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Publication numberUS5936634 A
Publication typeGrant
Application numberUS 08/743,210
Publication dateAug 10, 1999
Filing dateNov 5, 1996
Priority dateDec 28, 1995
Fee statusLapsed
Publication number08743210, 743210, US 5936634 A, US 5936634A, US-A-5936634, US5936634 A, US5936634A
InventorsKoushi Kawamoto, Tohru Fuse, Shoji Sakamoto
Original AssigneeFuji Xerox Co., Ltd.
Export CitationBiBTeX, EndNote, RefMan
External Links: USPTO, USPTO Assignment, Espacenet
Image forming apparatus and method of forming images by interpreting a page description language with a plurality of processors
US 5936634 A
Abstract
When an instruction sequence is divided into a plurality of subsequences and executed by a plurality of painting instruction operators, an effective parallel schedule can be drawn up even if there may exist image elements overlapped one another, thus enabling high-speed painting instruction to be executed. There are provided a control information configuror for giving a directed branch to a subsequence having order dependence upon receipt of subsequences divided by a sequence divider and for excluding, when the subsequence with the branch given has another subsequence having order dependence, the subsequence from the determination targets for order dependence; and a scheduler for processing, when on allocating subsequences to a painting instruction operator at the execution target, the subsequences to be allocated are dependent upon subsequences to be executed outside of the allocatee, after the processing of subsequences at the host is awaited.
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Claims(13)
What is claimed is:
1. An image forming apparatus for executing instruction sequence described in page description language by a plurality of painting instruction operation means, and synthesizing images processed by each painting instruction operation means by means of data collection means to form an overall image, comprising:
sequence division means for dividing said instruction sequence into a plurality of subsequences;
dependence analysis means for determining order dependence among subsequences for a plurality of subsequences divided;
control information configuration means for receiving a determination result of said dependence analysis means to the effect that a first subsequence is dependent upon a second subsequence, constituting structural data having order relation by giving a directed branch from said first subsequence to said second subsequence, and further instructing said dependence analysis means to exclude a subsequence, which receives a directed branch from said second subsequence, from determination targets for order dependence on said first subsequence; and
scheduling means for receiving a subsequence group generated by said sequence division means, and if said first subsequence has only dependent relation on a subsequence, which exists in said painting instruction operation means at an allocatee, adding it to an execution system at said allocatee as it is, and then if said first subsequence has order dependence on said second subsequence which is allocated to said painting instruction operation means different from said allocatee, adding simultaneous information, to said execution system, for confirming that image data, wherein said second subsequence was processed, has been transferred to said data collection means, thereafter adding said first subsequence to said execution system.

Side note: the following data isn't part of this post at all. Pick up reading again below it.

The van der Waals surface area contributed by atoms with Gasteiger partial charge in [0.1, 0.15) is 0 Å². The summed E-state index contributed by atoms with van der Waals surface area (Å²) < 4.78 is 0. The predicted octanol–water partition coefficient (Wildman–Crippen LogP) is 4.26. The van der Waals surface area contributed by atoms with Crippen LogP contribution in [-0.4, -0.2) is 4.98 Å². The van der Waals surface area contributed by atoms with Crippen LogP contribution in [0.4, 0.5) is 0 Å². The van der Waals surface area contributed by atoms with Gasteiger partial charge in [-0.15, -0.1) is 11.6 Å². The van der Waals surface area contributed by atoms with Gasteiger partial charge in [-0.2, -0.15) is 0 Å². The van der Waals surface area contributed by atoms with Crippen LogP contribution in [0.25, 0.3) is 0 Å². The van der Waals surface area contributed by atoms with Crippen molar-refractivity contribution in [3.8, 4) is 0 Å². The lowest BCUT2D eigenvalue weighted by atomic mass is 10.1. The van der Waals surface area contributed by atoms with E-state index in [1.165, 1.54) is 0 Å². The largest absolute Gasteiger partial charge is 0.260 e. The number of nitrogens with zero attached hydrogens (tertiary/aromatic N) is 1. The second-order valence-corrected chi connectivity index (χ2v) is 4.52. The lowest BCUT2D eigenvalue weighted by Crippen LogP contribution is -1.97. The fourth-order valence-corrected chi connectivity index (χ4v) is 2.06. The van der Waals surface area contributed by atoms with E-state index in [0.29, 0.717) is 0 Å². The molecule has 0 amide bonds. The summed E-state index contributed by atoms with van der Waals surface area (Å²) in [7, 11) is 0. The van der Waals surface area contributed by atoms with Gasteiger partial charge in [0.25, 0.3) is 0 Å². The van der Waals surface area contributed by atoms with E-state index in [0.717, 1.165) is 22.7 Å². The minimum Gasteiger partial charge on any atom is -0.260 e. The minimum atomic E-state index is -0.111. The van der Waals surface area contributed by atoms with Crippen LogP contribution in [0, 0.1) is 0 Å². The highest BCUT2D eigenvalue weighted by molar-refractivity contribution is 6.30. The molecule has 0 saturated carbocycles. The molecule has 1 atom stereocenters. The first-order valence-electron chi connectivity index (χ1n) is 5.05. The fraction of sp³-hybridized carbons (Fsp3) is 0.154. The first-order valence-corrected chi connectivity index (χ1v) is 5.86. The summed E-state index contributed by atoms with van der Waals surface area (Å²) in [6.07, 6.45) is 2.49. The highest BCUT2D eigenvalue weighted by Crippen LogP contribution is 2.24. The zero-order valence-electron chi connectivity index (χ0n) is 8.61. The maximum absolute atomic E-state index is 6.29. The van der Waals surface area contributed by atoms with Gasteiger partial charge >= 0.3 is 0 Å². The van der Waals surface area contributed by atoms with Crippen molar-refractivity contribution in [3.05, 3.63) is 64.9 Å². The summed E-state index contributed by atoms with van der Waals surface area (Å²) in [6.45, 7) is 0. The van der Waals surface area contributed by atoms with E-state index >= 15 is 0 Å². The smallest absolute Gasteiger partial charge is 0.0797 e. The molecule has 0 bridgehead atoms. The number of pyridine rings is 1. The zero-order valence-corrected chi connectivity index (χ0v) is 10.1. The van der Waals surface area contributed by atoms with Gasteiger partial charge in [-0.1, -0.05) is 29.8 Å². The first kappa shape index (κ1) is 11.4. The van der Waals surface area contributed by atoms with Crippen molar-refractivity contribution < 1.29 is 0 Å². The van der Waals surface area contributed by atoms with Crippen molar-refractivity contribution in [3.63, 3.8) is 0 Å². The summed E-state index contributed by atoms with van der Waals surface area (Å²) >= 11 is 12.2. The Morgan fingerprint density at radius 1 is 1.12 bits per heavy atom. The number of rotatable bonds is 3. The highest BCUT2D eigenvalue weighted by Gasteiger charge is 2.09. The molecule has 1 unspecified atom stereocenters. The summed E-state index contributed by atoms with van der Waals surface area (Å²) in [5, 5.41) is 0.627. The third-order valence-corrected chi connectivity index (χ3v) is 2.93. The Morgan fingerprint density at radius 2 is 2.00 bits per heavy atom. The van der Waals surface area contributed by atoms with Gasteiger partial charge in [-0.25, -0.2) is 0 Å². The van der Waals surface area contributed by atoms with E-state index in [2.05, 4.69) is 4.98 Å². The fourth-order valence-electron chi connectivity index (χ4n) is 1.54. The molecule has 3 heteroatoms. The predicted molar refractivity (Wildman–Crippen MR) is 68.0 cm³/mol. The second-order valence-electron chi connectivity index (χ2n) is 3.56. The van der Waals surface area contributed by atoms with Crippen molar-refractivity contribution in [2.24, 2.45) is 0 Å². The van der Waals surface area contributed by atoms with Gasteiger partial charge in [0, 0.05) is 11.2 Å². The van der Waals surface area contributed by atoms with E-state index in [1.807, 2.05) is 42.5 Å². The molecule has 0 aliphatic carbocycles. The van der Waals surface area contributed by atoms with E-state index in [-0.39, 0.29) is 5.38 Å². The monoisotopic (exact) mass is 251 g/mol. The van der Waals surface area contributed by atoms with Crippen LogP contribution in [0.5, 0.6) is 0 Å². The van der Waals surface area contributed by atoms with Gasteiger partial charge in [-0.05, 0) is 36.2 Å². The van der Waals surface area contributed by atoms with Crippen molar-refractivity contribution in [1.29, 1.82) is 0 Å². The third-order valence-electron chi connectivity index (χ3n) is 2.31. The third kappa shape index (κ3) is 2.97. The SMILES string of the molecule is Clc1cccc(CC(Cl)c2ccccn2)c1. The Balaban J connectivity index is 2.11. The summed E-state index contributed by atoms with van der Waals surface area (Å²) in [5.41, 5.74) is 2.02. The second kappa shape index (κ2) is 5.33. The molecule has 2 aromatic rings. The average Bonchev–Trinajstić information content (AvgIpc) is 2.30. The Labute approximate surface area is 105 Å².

2. An image forming apparatus as defined in claim 1, wherein said dependence analysis means comprises: painting area decision means for analyzing, when said subsequence includes graphic generation instruction, partial space areas to be painted in accordance with said graphic generation instruction; and area comparison means for determining whether or not said partial space areas thus analyzed are overlapped one another to determine dependent relation among said subsequences.
3. An image forming apparatus for raster-processing instruction sequence described in page description language to obtain pixel information, comprising:
sequence division means for dividing said instruction sequence in units of instruction of said image painting instruction into a plurality of subsequences of said image painting instruction;
dependence analysis means having operation space decision unit for setting operation space to which each of said subsequences corresponds, interference determination unit for determining interference among said operation space, and dependence list preparation unit for preparing a dependence list for said subsequences in which the determination result of said interference determination unit has been described;